The Golden State Warriors’ Steph Curry and Kevin Durant are not the first athletes to elect not to visit the White House after winning a championship.
Michael Jordan once did too!
A six-time NBA Champion and current owner of the NBA’s Charlotte Hornets, Jordan skipped the ritual in 1991 when George H.W. Bush was U.S. President.
It’s been said that after the Chicago Bulls won their first championship, Jordan said: ‘F*** Bush I didn’t vote for him.’
“See that’s the part that MJ understood,” Craig Hodges, Jordan’s former Chicago Bulls teammate told me on Scoop B Radio.
“You know, MJ is not publicly political but he can handle his affairs where he can make a political statement. When he didn’t come to the White House, it was a statement.”
“But once again, there was no push back from any of his sponsors or any of that because he is who he is and he is the golden goose for a lot of marketers and endorsement companies.”
Craig Hodges was blackballed by the NBA after he handed a letter to President George H.W. Bush during the Bulls’ championship visit to the White House. The contents of the letter, according to Hodges made President Bush aware of the mistreatment of poor people and people of color in the United States.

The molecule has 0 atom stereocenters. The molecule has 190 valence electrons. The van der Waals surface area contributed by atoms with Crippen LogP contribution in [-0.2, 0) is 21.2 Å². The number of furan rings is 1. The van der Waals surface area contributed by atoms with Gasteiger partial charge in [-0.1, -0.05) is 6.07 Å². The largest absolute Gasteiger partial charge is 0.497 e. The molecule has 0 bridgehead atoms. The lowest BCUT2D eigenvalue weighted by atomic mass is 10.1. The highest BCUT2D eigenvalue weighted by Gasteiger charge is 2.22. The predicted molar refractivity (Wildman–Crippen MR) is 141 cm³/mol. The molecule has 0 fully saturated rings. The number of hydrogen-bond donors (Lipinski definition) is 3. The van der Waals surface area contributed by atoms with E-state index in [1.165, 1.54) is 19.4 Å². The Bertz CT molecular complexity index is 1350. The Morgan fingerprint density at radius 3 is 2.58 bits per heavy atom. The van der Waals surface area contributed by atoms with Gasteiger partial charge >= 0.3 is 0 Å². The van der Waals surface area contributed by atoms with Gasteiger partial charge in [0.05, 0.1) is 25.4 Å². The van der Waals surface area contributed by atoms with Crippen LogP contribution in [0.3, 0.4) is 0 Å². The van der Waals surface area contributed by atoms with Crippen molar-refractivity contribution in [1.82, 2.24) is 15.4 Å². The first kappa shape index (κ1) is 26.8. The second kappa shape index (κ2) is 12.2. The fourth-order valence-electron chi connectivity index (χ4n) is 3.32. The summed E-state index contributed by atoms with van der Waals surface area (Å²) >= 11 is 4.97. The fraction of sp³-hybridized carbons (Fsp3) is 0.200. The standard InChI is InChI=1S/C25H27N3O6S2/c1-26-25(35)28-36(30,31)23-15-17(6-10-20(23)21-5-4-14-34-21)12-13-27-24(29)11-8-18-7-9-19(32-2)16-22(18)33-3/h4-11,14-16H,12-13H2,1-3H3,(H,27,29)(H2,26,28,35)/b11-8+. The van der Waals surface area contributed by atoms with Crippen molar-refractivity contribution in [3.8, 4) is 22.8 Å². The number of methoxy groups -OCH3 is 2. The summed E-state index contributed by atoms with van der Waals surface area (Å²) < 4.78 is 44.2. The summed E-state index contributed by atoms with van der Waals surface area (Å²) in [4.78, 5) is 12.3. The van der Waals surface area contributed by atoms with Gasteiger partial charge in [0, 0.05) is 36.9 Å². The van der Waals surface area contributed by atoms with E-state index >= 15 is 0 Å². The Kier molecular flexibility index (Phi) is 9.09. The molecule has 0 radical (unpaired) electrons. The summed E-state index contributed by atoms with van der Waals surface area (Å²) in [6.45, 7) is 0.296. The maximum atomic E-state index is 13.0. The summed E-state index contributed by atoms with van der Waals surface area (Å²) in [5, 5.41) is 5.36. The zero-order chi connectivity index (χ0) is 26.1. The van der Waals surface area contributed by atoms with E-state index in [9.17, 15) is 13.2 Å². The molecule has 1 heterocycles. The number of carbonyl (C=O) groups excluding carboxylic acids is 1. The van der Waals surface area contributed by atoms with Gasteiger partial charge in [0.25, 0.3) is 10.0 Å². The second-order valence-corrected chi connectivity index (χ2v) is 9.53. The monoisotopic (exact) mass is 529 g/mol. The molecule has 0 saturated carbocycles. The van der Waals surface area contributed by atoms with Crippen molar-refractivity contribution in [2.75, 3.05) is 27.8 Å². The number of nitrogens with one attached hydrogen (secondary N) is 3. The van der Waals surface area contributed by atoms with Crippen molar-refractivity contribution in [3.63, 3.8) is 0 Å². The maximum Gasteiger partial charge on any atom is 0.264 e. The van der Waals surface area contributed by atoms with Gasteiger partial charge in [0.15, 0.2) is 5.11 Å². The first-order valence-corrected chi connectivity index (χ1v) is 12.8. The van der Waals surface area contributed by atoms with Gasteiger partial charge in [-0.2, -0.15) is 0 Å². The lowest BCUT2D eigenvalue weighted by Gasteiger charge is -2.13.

“It’s not a surprise that it didn’t come back,” said Hodges. “But I understood where he was coming from and that Bush wasn’t his homie.”
Hodges said things changed when former U.S. President Bill Clinton got into office. “He hung out with Clinton and golfed with him,” he said.
“So that let them know.”
Presidential and sports relationships are interesting; especially these days.
Last summer, President Donald Trump lashed out at NBA superstar LeBron James and seemed to favor former Bulls star Michael Jordan.
Responding to James’ recent interview on CNN with anchor Don Lemon — an interview that includes critical takes of the president from King James — Trump took to Twitter to fire back.
Mike would be Michael Jordan, who released a statement on Saturday through his spokesperson that said: “I support LJ. He’s doing an amazing job for his community.”
During a CNN segment Monday on the LeBron James Family Foundation and the Akron (Ohio) Public Schools launching a new elementary school for at-risk children in James’ hometown, the new star of the Los Angeles Lakers noted that Trump — a frequent critic of the NFL — was “using sports to kinda divide us.”
“Sports has never been something that divides people,” James told Lemon. “It’s always been something that brings someone together.”